By July, many California employers could be paying less than half what they paid three years ago for workers’ compensation insurance, although the dramatic decline in premiums finally may be coming to an end.
On Wednesday, state Insurance Commissioner John Garamendi recommended that workers’ comp insurers cut their premiums 16.4% for policies that begin or renew during the second half of the year. If companies follow Garamendi’s nonbinding recommendation -- as most have tended to do in the past -- it would bring to 55.1% the cumulative reduction in premiums since the Legislature overhauled the workers’ comp system in 2003 and 2004.
But those savings could be the last substantial drop in rates for a while, industry experts said.
“The early indication is that this is probably it,” said James E. Little, chairman and chief executive of Employers Direct Insurance Co. of Agoura Hills. Savings from the legislative overhaul are bottoming out, he said, signaling a likely end to major premium reductions.
Indeed, some insurers already are balking at cutting their rates by the full recommended amount this time around, said Scott Hauge, a San Francisco insurance broker and director of Small Business California, a statewide advocate for employers.
“It seems that some have said they are not going to go along with the full 16% reduction,” he said. “They’ll mostly be in the double digits, but there’s some hesitation.”
Although claims and related expenses paid by insurers in California rose slightly in 2005, it was the first year-over-year increase since 1999, according to the Workers’ Compensation Insurance Rating Bureau.
The falloff accelerated after the Legislature passed a series of bills that changed the way workers are treated for on-the-job injuries and how disabilities payments are determined -- dramatically lowering the amount insurers had to pay out in claims.
Lower claims losses have allowed insurers to slash rates for their workers’ compensation customers while still profiting. Industry earnings have been on the rise since 2003 and are now the highest in at least 30 years.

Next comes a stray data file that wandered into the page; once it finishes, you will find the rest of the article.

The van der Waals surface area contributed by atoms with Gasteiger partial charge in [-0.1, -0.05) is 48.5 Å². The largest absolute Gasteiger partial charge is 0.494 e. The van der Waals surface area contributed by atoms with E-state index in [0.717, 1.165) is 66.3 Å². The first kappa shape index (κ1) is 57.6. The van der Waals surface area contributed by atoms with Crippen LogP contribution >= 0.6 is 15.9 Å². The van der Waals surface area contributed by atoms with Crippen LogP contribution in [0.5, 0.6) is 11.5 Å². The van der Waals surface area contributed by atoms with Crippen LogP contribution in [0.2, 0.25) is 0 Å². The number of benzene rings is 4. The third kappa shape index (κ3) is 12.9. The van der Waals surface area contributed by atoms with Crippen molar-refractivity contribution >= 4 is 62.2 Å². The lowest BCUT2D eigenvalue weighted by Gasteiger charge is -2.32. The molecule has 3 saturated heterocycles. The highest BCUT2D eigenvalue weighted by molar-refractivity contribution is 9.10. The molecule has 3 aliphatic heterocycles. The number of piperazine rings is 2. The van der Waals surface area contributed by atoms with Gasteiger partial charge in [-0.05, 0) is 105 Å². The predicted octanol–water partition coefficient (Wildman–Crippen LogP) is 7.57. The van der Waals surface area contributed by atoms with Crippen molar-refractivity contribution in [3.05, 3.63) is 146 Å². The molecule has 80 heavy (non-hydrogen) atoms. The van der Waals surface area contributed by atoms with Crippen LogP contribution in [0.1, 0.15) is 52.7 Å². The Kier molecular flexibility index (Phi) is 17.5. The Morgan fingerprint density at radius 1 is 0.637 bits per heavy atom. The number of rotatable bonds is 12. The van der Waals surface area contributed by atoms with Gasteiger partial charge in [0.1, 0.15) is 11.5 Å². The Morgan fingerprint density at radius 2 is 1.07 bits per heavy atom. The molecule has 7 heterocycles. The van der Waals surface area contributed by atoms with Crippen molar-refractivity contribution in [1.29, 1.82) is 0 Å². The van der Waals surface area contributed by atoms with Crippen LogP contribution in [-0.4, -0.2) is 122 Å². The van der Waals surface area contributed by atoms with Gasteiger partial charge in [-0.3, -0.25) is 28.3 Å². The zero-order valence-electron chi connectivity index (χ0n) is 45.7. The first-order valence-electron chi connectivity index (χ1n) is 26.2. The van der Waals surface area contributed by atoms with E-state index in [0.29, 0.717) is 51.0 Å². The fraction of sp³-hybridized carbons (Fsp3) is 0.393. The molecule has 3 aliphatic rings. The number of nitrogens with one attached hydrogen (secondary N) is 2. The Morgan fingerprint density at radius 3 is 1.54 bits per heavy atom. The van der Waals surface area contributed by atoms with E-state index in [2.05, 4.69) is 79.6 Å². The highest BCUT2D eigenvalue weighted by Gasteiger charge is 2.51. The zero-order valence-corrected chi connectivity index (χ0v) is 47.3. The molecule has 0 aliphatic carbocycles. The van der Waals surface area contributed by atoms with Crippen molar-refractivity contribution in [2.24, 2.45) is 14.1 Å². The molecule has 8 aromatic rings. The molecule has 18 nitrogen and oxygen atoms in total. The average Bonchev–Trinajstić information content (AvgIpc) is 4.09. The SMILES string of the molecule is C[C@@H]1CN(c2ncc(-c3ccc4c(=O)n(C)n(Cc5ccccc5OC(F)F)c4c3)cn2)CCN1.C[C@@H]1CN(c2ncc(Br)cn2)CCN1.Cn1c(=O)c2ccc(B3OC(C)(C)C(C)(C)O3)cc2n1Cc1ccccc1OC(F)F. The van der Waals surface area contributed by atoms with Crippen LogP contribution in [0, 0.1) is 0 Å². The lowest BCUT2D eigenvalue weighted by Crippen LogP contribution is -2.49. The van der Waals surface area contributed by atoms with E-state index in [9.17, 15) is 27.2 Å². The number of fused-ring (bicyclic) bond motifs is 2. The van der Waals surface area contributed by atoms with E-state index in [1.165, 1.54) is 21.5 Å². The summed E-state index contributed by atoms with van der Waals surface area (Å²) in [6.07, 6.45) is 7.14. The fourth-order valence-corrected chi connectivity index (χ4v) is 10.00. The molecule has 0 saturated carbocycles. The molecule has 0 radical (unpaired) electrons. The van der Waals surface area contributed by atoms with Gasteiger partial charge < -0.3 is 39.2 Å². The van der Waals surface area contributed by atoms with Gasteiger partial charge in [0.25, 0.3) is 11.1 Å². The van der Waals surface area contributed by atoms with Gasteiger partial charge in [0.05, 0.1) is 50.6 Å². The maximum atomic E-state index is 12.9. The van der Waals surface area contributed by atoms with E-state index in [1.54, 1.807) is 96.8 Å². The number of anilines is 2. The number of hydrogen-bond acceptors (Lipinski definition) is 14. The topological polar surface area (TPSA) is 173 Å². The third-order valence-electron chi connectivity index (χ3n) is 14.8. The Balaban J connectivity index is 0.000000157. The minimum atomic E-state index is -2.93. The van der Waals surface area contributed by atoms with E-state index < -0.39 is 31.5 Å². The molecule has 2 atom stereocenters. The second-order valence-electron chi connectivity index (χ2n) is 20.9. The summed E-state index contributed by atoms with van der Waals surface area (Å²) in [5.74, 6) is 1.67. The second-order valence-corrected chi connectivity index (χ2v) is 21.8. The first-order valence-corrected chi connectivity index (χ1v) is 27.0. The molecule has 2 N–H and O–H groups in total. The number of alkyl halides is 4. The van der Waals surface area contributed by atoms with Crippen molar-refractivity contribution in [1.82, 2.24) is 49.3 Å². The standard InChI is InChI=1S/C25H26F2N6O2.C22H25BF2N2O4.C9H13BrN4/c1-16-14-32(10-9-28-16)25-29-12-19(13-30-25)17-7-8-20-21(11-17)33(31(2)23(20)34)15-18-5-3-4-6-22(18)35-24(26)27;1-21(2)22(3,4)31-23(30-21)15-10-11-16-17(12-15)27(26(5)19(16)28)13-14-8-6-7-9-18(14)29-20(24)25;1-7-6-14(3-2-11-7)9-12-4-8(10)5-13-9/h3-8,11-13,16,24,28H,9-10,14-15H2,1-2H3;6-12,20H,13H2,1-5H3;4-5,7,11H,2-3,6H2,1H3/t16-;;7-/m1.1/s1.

Meanwhile, premiums paid by employers dropped to $4.53 per $100 in payroll in July 2005 from a high of $6.47 in July 2003, the bureau said.
In January of this year, Garamendi called for an additional cut of 16%, which was reflected generally in insurance company rates for the first half of 2006.
Garamendi called his latest recommendation for July conservative. He noted that Department of Insurance actuaries suggested an 18.9% decrease.
The commissioner said he chose the lower figure to compensate for an expected modest jump in the cost of claims in the second half of the year. He predicted that costs could rise because of lawsuits on behalf of injured workers and the issuance of state regulations making it harder for insurers to deny care.
“I have received many complaints from injured workers and medical providers regarding the provision of medical benefits,” Garamendi said. He suggested that insurance companies could be abusing their new power to review doctors’ treatment plans to delay or deny medical care.
Labor unions and advocates for injured workers are pressing Democratic lawmakers and the administration of Gov. Arnold Schwarzenegger to swing the workers’ compensation pendulum back toward the center.
“This whole thing has been calculated to benefit insurance companies and employers,” said Barry Broad, a lobbyist with the International Brotherhood of Teamsters. “But right now, I think there are some abuses in the system that need to be corrected, and that might result in some slight increase in costs.”